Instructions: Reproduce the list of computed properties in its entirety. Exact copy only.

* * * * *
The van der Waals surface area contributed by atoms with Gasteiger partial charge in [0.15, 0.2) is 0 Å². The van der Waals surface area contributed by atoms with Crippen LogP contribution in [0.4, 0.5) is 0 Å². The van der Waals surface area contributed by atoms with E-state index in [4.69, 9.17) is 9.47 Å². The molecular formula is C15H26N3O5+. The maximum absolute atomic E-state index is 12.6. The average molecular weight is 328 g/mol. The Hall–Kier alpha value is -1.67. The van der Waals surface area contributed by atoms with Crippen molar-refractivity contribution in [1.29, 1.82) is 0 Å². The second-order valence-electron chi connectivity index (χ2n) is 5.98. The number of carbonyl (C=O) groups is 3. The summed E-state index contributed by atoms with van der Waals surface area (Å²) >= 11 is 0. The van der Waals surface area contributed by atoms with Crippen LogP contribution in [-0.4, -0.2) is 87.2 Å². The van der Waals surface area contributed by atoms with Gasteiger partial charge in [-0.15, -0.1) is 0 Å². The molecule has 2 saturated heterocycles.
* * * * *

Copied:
The van der Waals surface area contributed by atoms with Gasteiger partial charge in [0.15, 0.2) is 0 Å². The van der Waals surface area contributed by atoms with Crippen LogP contribution in [0.4, 0.5) is 0 Å². The van der Waals surface area contributed by atoms with E-state index in [4.69, 9.17) is 9.47 Å². The molecular formula is C15H26N3O5+. The maximum absolute atomic E-state index is 12.6. The average molecular weight is 328 g/mol. The Hall–Kier alpha value is -1.67. The van der Waals surface area contributed by atoms with Crippen molar-refractivity contribution in [1.29, 1.82) is 0 Å². The second-order valence-electron chi connectivity index (χ2n) is 5.98. The number of carbonyl (C=O) groups is 3. The summed E-state index contributed by atoms with van der Waals surface area (Å²) >= 11 is 0. The van der Waals surface area contributed by atoms with Crippen LogP contribution in [-0.4, -0.2) is 87.2 Å². The van der Waals surface area contributed by atoms with Gasteiger partial charge in [-0.15, -0.1) is 0 Å². The molecule has 2 saturated heterocycles.